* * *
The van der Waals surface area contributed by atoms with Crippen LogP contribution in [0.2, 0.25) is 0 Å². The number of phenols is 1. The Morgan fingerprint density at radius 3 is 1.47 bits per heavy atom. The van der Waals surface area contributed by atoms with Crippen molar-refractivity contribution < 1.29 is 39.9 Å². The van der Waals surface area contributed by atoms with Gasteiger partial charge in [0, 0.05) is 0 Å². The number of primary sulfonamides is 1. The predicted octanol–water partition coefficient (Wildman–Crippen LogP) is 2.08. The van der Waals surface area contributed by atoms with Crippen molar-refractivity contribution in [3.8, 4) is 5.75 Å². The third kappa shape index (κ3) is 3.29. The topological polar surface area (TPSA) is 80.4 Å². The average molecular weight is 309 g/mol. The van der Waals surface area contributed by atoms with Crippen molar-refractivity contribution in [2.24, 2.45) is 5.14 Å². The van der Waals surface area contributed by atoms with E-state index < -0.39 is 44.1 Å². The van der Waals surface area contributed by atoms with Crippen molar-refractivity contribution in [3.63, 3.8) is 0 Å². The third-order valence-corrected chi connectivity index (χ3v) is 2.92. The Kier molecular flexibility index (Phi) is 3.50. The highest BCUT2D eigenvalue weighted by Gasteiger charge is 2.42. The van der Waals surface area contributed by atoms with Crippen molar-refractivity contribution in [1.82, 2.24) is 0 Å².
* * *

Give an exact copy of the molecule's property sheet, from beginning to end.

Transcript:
The van der Waals surface area contributed by atoms with Crippen LogP contribution in [0.2, 0.25) is 0 Å². The number of phenols is 1. The Morgan fingerprint density at radius 3 is 1.47 bits per heavy atom. The van der Waals surface area contributed by atoms with Crippen molar-refractivity contribution < 1.29 is 39.9 Å². The van der Waals surface area contributed by atoms with Gasteiger partial charge in [0, 0.05) is 0 Å². The number of primary sulfonamides is 1. The predicted octanol–water partition coefficient (Wildman–Crippen LogP) is 2.08. The van der Waals surface area contributed by atoms with Crippen molar-refractivity contribution in [3.8, 4) is 5.75 Å². The third kappa shape index (κ3) is 3.29. The topological polar surface area (TPSA) is 80.4 Å². The average molecular weight is 309 g/mol. The van der Waals surface area contributed by atoms with Crippen molar-refractivity contribution in [2.24, 2.45) is 5.14 Å². The van der Waals surface area contributed by atoms with E-state index < -0.39 is 44.1 Å². The van der Waals surface area contributed by atoms with Crippen molar-refractivity contribution in [3.63, 3.8) is 0 Å². The third-order valence-corrected chi connectivity index (χ3v) is 2.92. The Kier molecular flexibility index (Phi) is 3.50. The highest BCUT2D eigenvalue weighted by Gasteiger charge is 2.42. The van der Waals surface area contributed by atoms with Crippen molar-refractivity contribution in [1.82, 2.24) is 0 Å².